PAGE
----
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A comparative analysis of tax advisers’ perception of small business tax law complexity: United States, Australia and New Zealand


There is no doubt that the tax laws of many countries are complex and difficult to comply with administratively. In particular, Australia, New Zealand and the United States have tax systems that are generally recognized as complex especially for small businesses. They also have the distinction of having had a significant portion of their tax policy literature address the issue of complexity and its impact. What has been given scant recognition is the ability of different tax systems to learn from the successes and failures of each other.

This article will try to bridge that gap by comparing tax advisers’ perceptions of tax law complexities in these three jurisdictions that impact a crucial segment of the economy, small business.

Author profiles

Binh Tran-Nam
Binh is a Professor, School of Taxation & Business Law, UNSW Australia and RMIT Asia Graduate Centre, RMIT University Vietnam, and International Fellow, Tax Administration Research Centre, Exeter University-Institute for Fiscal Studies. - Current at 03 November 2016
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Dr Brett Freudenberg CTA
Photo of author, Brett FREUDENBERG Brett Freudenberg is an Associate Professor – Taxation at Griffith University (Australia). Brett is known for his research expertise in the tax law and policy issues facing private enterprises, as evidenced by his Fulbright Scholarship (2006) and over 50 refereed publications in leading Australian and international journals. Associate Professor Freudenberg’s research has analysed whether Australia should introduce a tax flow-through company (S Corporation), the tax treatment of discretionary trusts and the motivation for choice of business structure. Associate Professor Freudenberg’s research has informed government policy as he was invited to present his PhD research findings to the Australian Treasury as part of the Henry Tax Review. Brett is passionate about education being a transformative process, and his effectiveness as a teacher has been recognised through five national awards (including the award of two Australian Learning and Teaching Council citations: 2008 & 2011). - Current at 29 May 2017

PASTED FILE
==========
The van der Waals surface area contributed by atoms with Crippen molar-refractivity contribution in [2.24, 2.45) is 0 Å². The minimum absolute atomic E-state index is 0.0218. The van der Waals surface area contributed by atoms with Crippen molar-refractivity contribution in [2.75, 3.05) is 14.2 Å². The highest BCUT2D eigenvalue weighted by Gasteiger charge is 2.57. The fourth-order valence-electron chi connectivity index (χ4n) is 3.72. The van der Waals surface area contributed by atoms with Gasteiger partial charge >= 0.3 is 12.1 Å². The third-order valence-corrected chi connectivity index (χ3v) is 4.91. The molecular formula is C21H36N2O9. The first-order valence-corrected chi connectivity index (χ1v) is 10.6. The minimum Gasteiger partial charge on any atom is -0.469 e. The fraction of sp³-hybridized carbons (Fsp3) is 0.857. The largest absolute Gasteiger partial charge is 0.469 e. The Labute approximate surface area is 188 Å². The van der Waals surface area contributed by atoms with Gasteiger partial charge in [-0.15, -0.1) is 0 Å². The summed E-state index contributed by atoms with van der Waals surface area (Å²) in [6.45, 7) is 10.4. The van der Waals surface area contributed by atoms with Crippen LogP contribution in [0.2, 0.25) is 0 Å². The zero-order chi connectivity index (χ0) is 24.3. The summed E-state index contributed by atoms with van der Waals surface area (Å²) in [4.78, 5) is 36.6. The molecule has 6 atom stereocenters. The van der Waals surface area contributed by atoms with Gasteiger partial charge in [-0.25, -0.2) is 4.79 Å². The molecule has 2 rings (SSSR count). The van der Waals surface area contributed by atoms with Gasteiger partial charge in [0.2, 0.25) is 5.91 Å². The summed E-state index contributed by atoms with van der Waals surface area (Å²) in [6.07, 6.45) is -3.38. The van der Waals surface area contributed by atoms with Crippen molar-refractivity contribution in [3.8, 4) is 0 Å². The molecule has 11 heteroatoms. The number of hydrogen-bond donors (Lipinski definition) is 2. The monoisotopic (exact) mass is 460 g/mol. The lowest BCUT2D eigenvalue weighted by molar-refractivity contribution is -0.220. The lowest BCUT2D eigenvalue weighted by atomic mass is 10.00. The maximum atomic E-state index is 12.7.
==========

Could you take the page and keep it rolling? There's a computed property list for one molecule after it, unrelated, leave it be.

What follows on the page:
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Ranjana GUPTA
Ranjana is a Senior Lecturer,Taxation, Law School, Faculty of Business and Law, Auckland University of Technology.
Current at 01 March 2015
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Stewart is a professor in the College of Business, San Jose State University and a Visiting Fellow in the Taxation Law and Policy Research Institute, Deakin University.
Current at 20 July 2004
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